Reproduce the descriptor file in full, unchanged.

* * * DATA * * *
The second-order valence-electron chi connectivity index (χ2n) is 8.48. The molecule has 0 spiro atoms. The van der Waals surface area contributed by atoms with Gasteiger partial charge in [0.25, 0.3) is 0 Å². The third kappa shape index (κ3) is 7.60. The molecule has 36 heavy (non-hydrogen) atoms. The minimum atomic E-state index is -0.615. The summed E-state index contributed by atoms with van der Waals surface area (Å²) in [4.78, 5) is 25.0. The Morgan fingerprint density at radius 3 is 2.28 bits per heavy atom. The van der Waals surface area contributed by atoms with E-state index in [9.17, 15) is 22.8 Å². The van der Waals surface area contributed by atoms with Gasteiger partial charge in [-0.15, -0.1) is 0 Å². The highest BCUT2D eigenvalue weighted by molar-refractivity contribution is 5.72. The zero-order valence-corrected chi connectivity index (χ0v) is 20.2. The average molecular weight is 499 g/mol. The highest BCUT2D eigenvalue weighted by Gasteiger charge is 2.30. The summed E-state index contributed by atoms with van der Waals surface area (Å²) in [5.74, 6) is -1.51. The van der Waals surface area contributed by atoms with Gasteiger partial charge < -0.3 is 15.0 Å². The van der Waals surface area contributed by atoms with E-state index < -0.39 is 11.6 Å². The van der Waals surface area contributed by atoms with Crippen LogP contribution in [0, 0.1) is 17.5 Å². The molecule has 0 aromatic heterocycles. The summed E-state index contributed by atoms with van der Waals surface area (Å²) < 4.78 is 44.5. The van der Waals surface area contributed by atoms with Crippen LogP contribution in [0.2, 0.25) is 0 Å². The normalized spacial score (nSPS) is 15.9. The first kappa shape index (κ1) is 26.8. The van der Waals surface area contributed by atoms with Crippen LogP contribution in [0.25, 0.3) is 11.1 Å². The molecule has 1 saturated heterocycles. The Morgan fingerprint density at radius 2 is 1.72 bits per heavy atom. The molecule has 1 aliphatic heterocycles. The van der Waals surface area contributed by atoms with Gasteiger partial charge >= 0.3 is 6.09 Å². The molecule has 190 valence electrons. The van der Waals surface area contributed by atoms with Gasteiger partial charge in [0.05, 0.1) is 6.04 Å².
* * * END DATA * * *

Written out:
The second-order valence-electron chi connectivity index (χ2n) is 8.48. The molecule has 0 spiro atoms. The van der Waals surface area contributed by atoms with Gasteiger partial charge in [0.25, 0.3) is 0 Å². The third kappa shape index (κ3) is 7.60. The molecule has 36 heavy (non-hydrogen) atoms. The minimum atomic E-state index is -0.615. The summed E-state index contributed by atoms with van der Waals surface area (Å²) in [4.78, 5) is 25.0. The Morgan fingerprint density at radius 3 is 2.28 bits per heavy atom. The van der Waals surface area contributed by atoms with E-state index in [9.17, 15) is 22.8 Å². The van der Waals surface area contributed by atoms with Gasteiger partial charge in [-0.15, -0.1) is 0 Å². The highest BCUT2D eigenvalue weighted by molar-refractivity contribution is 5.72. The zero-order valence-corrected chi connectivity index (χ0v) is 20.2. The average molecular weight is 499 g/mol. The highest BCUT2D eigenvalue weighted by Gasteiger charge is 2.30. The summed E-state index contributed by atoms with van der Waals surface area (Å²) in [5.74, 6) is -1.51. The van der Waals surface area contributed by atoms with Gasteiger partial charge < -0.3 is 15.0 Å². The van der Waals surface area contributed by atoms with E-state index < -0.39 is 11.6 Å². The van der Waals surface area contributed by atoms with Crippen LogP contribution in [0, 0.1) is 17.5 Å². The molecule has 0 aromatic heterocycles. The summed E-state index contributed by atoms with van der Waals surface area (Å²) < 4.78 is 44.5. The van der Waals surface area contributed by atoms with Crippen LogP contribution in [0.2, 0.25) is 0 Å². The normalized spacial score (nSPS) is 15.9. The first kappa shape index (κ1) is 26.8. The van der Waals surface area contributed by atoms with Crippen LogP contribution in [0.25, 0.3) is 11.1 Å². The molecule has 1 saturated heterocycles. The Morgan fingerprint density at radius 2 is 1.72 bits per heavy atom. The molecule has 1 aliphatic heterocycles. The van der Waals surface area contributed by atoms with Gasteiger partial charge >= 0.3 is 6.09 Å². The molecule has 190 valence electrons. The van der Waals surface area contributed by atoms with Gasteiger partial charge in [0.05, 0.1) is 6.04 Å².